This will keep the project moving forward.
First up, the Red Tartan, fabric 1 on my Six Frock Coat Breakdown.
The Scottish Clans And Their Tartans (see left, also click the title to download a PDF of the book) documents a lot of the classic tartans. But having all tartans documented is something of a double edged sword, as once you start looking beyond the handful readily stocked by fabric shops, there are literally thousands of designs, all subtly different from each other, with brand new designs being added all the time.What is Tartan?Through centuries of Celtic tradition, different tartan patterns came to identify different districts and later specific clans. The more complex and colourful the tartan was, the more wealth or power was inferred in its owner. These days it has become more about Scottish heritage, with people seeking to identify their clan or family tartan as symbol of Scottish national identity.As a result a near endless resource of historic and contemporary designs has been documented and perpetuated to this day.
With the wonders of the modern world - namely the Internet - all this information is immediately to hand as there are a number of websites which can help identify the design.
Some of these are very basic, others almost too helpful.
The official site for the Tartan Authority offers a Tartan Ferret (see left). This allows you to give the colours used, from which it will display all those in their database that fit.
The problem, however, is if you put in Red and Black, it gives you ALL the tartans which use them, some 1,060 of them, including the ones with other colours used as well! (see right)
Other sites take a different approach, assuming you know the name of the clan and that you just want to see what their tartan looks like. The Tartan Finder from House Of Tartan is a perfect example of this.
You can simply click on each clan name to go though them - but again there are hundreds of options listed.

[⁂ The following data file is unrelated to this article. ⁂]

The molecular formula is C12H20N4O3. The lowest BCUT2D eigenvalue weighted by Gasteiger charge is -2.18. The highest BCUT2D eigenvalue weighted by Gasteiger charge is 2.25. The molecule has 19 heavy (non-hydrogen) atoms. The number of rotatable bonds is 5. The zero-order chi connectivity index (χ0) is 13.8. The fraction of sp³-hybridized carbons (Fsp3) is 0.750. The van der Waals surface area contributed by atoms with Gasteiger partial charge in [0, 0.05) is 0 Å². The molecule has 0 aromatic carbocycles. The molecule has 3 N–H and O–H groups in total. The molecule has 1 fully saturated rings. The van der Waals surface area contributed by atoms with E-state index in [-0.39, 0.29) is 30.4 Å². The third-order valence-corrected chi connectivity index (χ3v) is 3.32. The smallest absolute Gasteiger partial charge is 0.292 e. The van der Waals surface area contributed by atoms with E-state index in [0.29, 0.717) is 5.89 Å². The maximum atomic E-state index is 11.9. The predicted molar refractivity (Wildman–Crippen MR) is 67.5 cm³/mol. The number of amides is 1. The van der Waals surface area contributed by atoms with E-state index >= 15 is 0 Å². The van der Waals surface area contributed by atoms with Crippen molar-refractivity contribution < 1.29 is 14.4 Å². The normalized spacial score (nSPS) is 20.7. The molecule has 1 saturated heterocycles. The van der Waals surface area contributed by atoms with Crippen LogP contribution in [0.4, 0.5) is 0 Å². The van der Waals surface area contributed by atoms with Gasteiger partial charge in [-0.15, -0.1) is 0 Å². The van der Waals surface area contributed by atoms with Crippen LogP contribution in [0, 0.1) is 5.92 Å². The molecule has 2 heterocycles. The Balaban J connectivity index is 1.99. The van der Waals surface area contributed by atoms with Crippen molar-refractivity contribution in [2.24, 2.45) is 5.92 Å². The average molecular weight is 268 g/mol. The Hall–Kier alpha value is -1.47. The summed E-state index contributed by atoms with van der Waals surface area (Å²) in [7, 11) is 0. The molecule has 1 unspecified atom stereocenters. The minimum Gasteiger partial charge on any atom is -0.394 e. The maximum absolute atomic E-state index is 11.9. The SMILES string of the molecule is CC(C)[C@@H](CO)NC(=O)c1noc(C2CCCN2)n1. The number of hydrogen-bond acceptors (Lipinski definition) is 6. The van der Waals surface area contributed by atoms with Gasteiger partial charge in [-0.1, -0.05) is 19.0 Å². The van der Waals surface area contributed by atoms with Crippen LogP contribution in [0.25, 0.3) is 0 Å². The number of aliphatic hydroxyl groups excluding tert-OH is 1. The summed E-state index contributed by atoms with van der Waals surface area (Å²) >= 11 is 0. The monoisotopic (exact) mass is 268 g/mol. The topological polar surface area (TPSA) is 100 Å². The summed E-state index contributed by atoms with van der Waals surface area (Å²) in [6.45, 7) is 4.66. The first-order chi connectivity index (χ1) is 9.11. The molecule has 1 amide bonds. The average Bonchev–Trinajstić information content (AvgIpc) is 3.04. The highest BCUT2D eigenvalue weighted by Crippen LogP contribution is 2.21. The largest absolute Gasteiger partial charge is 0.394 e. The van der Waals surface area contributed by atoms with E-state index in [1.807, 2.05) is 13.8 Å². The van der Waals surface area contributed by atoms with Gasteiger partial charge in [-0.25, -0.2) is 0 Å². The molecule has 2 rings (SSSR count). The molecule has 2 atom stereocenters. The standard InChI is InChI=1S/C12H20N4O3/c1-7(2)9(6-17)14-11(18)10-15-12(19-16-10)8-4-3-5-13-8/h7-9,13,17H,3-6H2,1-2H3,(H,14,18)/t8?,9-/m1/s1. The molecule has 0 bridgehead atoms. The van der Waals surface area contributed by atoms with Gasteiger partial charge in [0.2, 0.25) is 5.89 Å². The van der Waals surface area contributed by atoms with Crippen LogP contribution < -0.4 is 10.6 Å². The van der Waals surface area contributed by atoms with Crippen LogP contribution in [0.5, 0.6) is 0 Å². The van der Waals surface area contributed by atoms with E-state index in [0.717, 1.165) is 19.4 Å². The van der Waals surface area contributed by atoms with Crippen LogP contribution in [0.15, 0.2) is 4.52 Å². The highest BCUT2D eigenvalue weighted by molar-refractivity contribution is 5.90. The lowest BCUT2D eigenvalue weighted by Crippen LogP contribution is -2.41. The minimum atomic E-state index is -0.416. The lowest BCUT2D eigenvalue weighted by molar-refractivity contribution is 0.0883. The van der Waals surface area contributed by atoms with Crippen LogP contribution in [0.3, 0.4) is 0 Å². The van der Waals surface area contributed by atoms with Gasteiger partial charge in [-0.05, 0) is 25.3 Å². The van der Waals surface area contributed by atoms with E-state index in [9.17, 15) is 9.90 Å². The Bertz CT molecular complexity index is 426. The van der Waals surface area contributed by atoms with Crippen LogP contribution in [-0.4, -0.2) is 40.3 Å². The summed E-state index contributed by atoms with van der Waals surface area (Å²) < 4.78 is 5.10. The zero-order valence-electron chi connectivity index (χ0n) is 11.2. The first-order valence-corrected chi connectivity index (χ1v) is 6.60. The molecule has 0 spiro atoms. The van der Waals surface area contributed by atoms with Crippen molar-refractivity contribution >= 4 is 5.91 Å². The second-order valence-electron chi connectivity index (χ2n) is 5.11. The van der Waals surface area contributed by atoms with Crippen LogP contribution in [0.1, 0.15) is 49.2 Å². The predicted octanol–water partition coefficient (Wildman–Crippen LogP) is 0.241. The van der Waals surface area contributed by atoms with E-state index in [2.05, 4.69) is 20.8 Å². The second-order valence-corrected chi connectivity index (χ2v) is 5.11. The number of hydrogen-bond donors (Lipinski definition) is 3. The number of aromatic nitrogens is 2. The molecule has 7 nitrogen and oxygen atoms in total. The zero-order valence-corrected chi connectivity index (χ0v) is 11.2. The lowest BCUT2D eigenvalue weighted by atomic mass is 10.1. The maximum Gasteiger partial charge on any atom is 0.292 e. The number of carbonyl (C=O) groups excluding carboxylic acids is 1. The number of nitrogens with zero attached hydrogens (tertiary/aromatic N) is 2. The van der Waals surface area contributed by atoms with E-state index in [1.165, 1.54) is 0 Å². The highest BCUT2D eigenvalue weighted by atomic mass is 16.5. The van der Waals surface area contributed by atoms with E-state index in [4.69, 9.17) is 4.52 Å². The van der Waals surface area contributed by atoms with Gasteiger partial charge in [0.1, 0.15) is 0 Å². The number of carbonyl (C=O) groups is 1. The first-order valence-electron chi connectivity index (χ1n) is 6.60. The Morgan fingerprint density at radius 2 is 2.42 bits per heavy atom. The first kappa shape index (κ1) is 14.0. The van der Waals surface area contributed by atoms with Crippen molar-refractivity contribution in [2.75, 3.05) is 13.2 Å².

Alternatively, at the other end of the helpful spectrum, www.house-of-tartan.scotland.net will allow you to specify the exact sequence of the yarn used to weave the fabric.
Through my searches, I found a number of tartans worked from just red and black (see left) but none of them were quite right.
Time for a plan B I think.
Failing to find a way to identify the name of the tartan used, I am going to go down a totally different route and simply work out the pattern and get it rewoven bespoke.
I’ve found a cracking little tool for doing this on a website.
Scotweb It gives you a choice of colours to weave with, then you select their running order and thread frequency.
From your selected palette of colours you can choose how many threads of each are used, and the order in which they run.
Colours can be repeated as often as you like to build up your repeat, though there is a maximum area allowed.
Below is a comparison between an image of the screen-used fabric (below, left); and the CGI render (below, right).
Their prices for weaving are pretty extortionate, and they require a large minimum run, making them prohibitively expensive to use.
However, I now have the ‘blueprints’ for the correct weave of the tartan, with the thread-count to recreate it. I can now take this information and find an alternative weavers who are willing to take on the job for a shorter run – and hopefully a less expensive price.
Luckily I already have someone in mind . . .